28 February, 2014

Fiction Friday: Chicken or egg? Character or Plot?

It's the age old question: which came first, the chicken or the egg--only for writers it's character or plot.  Which comes first? Here's my take on the question.  Feel free to disagree.

Characters are important. It's wrong to say you can't have a story without characters.  What you should say is: you can't have a good story without strong characters. Most readers will take accept some little inconsistencies in your plot, forgive flights of fancy, if they relate to your characters.

On the flip side, plot is important.  You don't have a story without a plot. Without a plot, your characters are just...there.  Without characters, plot is irrelevant.  How's that for circular thinking?

For me, characters come first because they give me the most trouble. The plot "happens" as I write, but I sweat over characters. I was never good at chemistry and creating a character is a lot like mixing a formula.
Coming from a journalism background, I never bothered a whole lot about descriptions which  just took up precious column  space available for facts.  Now I know better.  Whether describing a physical person, thing, or place, description is key to centering your reader. How else will the reader empathize with your characters? It's not like movie, after all, where you get a freebie, an instant rapport with the actor playing the part.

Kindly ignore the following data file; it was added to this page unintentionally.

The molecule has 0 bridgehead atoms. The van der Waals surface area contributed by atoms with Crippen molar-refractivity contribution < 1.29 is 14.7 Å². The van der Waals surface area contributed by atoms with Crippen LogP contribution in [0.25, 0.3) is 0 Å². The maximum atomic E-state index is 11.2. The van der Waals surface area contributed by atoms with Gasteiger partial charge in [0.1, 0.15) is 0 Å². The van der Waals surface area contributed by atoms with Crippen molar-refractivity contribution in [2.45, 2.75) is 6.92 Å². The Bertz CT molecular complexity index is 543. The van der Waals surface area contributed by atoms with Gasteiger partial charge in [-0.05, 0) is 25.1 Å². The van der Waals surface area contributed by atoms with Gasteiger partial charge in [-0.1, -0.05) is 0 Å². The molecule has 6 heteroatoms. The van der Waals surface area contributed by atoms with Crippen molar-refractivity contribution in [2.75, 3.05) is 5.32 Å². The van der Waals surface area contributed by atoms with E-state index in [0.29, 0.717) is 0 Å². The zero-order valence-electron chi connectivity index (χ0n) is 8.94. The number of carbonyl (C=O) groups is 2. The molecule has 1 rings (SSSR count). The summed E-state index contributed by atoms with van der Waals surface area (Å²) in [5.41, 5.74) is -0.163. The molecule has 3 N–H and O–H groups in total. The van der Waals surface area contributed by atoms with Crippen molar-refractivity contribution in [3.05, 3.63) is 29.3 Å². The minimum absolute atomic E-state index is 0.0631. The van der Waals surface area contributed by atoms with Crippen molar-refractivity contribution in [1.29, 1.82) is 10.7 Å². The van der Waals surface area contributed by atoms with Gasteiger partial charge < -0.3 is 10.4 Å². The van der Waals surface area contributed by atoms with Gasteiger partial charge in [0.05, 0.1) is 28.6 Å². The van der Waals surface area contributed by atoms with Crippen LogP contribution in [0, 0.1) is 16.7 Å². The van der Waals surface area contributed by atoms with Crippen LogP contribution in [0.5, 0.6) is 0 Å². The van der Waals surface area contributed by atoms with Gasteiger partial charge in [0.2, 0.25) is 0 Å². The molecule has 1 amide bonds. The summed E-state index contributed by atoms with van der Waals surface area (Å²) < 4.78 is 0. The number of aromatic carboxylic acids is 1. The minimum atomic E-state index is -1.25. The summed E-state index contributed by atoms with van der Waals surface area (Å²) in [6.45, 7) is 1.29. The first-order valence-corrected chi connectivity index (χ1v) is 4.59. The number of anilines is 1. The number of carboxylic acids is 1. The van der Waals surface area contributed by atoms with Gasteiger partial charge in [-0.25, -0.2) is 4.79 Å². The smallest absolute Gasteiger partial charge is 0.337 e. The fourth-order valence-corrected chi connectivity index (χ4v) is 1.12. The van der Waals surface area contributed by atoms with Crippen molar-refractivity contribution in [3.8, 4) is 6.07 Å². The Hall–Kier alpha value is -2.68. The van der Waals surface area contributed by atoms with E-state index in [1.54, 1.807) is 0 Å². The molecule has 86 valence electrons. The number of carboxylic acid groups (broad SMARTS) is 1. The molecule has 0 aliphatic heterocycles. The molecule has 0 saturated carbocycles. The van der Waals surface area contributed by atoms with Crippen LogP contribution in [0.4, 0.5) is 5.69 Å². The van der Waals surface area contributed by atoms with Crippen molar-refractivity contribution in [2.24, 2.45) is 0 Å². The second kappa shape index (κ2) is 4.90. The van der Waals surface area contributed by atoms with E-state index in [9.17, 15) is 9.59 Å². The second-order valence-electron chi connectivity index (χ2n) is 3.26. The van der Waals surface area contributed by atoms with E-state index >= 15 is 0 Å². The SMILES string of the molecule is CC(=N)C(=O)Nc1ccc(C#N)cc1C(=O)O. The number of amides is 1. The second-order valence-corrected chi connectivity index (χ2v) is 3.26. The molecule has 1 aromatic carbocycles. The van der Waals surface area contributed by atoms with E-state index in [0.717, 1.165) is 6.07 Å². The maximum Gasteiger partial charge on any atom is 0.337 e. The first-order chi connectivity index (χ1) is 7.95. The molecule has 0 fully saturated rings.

The trick is to create a picture in your reader's mind and keep it consistent.  Without simply listing a bunch of physical characteristics.  I've seen it done, but it isn't pretty.  For the most part, we try to drop hints here and there throughout the narrative until the reader builds his/her own mental image – which may or may not bear any resemblance to the writer's.

What amazes me, three years after typing "Chapter 1", is how my protagonist has developed--largely thanks to the comments of  test readers and one stupendous editor (you know who you are, Mary).  This editor told me there was really only one problem with my novel: the protagonist had no character.  She was a follower, not a leader.  She would not resonate with readers. No soon had the editor uttered those words than I realized she was right.  I went back and wrote in a backbone. Now she has a strong will; a polite, but forceful manner; and no fear of leaping before looking. She's also sassy, red headed, and pissed off at the entire male sex -- temporarily.